Do you run a business where you employ contractors or subcontractors? A common question we get asked is whether the employer has an obligation to pay the superannuation guarantee (SG) for contractors or whether contractors can make their contributions. Several facts and circumstances must be taken into account in each case to determine whether the obligation falls on the employer or the contractor.

Employee or Contractor

The first issue to consider is whether your contractor is a contractor, or actually an employee. Read our article on “What is the Difference between an Employee and a Contractor” and use the contractor/employee tools on the site and the Australian Taxation Office website to assist you. There is also a “Superannuation for Contractors Tool” available on the ATO website. As an employer, you should take the respective online tests to find out whether your circumstances mean that superannuation is payable for your contractors.

Delegation of Work

What happens to superannuation payments in circumstances where your contractors have the right to delegate part of the work? If a contractor has the discretion to pay someone to help them meet their obligations under the contract, superannuation contributions are still required.

The super guarantee net is cast wide deliberately to ensure that just because people work as contractors, they don’t fail to save for their retirement. This is achieved by making sure the definition of “employee” for the purposes of the Fair Work Act is much broader than would normally be the case. When you pay a contractor more than $450 a month (before tax) for a contract where more than half of the value is for their labour, they may be considered employees for superannuation guarantee purposes. Labour includes physical labour, mental and artistic labour.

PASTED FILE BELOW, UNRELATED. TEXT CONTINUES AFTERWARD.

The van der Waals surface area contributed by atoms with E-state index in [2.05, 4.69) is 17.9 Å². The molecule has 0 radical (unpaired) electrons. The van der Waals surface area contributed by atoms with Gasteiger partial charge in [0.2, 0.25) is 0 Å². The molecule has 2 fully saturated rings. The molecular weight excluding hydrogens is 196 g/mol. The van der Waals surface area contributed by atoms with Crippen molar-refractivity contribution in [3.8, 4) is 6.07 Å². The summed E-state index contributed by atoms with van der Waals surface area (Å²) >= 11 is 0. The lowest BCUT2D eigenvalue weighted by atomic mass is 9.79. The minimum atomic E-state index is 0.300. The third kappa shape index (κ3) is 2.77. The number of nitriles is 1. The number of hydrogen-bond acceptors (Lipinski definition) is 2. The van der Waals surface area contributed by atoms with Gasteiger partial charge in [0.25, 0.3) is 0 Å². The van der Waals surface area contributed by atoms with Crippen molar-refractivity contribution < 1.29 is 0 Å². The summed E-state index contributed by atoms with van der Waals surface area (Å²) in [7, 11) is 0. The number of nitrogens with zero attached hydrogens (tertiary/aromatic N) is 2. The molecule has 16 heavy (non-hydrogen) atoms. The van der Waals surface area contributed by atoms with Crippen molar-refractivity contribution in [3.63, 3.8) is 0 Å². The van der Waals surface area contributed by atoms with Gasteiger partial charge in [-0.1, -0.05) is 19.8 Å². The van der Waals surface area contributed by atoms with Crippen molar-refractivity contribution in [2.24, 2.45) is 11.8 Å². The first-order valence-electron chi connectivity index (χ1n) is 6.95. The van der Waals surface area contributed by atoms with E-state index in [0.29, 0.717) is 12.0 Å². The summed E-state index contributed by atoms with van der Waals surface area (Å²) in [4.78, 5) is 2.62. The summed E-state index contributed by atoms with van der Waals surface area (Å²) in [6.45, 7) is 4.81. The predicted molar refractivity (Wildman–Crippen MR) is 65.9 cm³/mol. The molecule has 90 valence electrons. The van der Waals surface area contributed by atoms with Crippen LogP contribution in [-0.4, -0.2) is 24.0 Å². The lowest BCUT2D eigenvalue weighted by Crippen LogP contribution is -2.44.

Superannuation Exemptions

If you pay an employee $450 or more (before tax), you have to pay super guarantee on top of the employee’s wages. Whether or not the worker has an ABN is not the be all and end all of the matter.

The exemptions to not having to pay super include where the worker is:

  • is paid less than $450 a month;
  • provides both equipment and labour and the labour component of the service is less than 50%;
  • is under 18 and work no more than 30 hours a week; or
  • is paid to do private or domestic work for no more than 30 hours a week for a non-business employer, e.g. nannies and housekeepers

The upshot if you fail to make these payments is that you may be levied with the super guarantee charge, a penalty for failing to comply with the superannuation guarantee legislation. If you are seeking guidance on your super contributions, speak with an employment lawyer today.

Catherine Logan
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